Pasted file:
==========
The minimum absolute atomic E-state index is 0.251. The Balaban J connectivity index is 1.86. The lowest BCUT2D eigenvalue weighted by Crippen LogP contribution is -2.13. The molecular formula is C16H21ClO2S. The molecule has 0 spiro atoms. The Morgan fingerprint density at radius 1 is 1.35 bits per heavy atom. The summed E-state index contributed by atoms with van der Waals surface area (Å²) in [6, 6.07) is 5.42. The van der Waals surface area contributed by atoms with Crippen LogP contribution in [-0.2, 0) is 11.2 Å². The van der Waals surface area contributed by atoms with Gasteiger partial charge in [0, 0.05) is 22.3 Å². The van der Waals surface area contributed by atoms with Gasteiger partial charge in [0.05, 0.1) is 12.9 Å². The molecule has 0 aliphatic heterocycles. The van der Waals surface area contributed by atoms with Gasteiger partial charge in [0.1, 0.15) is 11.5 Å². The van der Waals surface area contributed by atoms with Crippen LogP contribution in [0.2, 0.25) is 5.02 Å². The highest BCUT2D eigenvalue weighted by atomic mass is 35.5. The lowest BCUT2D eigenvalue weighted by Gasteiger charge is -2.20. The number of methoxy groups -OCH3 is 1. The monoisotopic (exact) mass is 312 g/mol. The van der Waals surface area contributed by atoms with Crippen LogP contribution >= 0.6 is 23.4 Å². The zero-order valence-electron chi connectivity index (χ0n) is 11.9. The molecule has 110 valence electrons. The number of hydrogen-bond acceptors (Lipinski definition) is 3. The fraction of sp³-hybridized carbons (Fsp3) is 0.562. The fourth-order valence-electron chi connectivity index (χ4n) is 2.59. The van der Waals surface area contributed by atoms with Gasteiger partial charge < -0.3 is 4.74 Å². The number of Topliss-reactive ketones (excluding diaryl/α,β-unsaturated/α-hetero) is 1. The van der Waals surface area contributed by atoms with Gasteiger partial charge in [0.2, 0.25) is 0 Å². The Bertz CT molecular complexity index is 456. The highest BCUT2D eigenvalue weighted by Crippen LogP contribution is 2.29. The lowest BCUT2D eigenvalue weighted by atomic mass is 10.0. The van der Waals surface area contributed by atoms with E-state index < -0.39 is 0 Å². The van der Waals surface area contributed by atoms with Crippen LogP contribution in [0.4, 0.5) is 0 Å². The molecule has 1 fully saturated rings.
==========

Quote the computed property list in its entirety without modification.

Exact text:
The minimum absolute atomic E-state index is 0.251. The Balaban J connectivity index is 1.86. The lowest BCUT2D eigenvalue weighted by Crippen LogP contribution is -2.13. The molecular formula is C16H21ClO2S. The molecule has 0 spiro atoms. The Morgan fingerprint density at radius 1 is 1.35 bits per heavy atom. The summed E-state index contributed by atoms with van der Waals surface area (Å²) in [6, 6.07) is 5.42. The van der Waals surface area contributed by atoms with Crippen LogP contribution in [-0.2, 0) is 11.2 Å². The van der Waals surface area contributed by atoms with Gasteiger partial charge in [0, 0.05) is 22.3 Å². The van der Waals surface area contributed by atoms with Gasteiger partial charge in [0.05, 0.1) is 12.9 Å². The molecule has 0 aliphatic heterocycles. The van der Waals surface area contributed by atoms with Gasteiger partial charge in [0.1, 0.15) is 11.5 Å². The van der Waals surface area contributed by atoms with Crippen LogP contribution in [0.2, 0.25) is 5.02 Å². The highest BCUT2D eigenvalue weighted by atomic mass is 35.5. The lowest BCUT2D eigenvalue weighted by Gasteiger charge is -2.20. The number of methoxy groups -OCH3 is 1. The monoisotopic (exact) mass is 312 g/mol. The van der Waals surface area contributed by atoms with Crippen LogP contribution >= 0.6 is 23.4 Å². The zero-order valence-electron chi connectivity index (χ0n) is 11.9. The molecule has 110 valence electrons. The number of hydrogen-bond acceptors (Lipinski definition) is 3. The fraction of sp³-hybridized carbons (Fsp3) is 0.562. The fourth-order valence-electron chi connectivity index (χ4n) is 2.59. The van der Waals surface area contributed by atoms with Gasteiger partial charge < -0.3 is 4.74 Å². The number of Topliss-reactive ketones (excluding diaryl/α,β-unsaturated/α-hetero) is 1. The van der Waals surface area contributed by atoms with Gasteiger partial charge in [0.2, 0.25) is 0 Å². The Bertz CT molecular complexity index is 456. The highest BCUT2D eigenvalue weighted by Crippen LogP contribution is 2.29. The lowest BCUT2D eigenvalue weighted by atomic mass is 10.0. The van der Waals surface area contributed by atoms with E-state index < -0.39 is 0 Å². The van der Waals surface area contributed by atoms with Crippen LogP contribution in [0.4, 0.5) is 0 Å². The molecule has 1 fully saturated rings.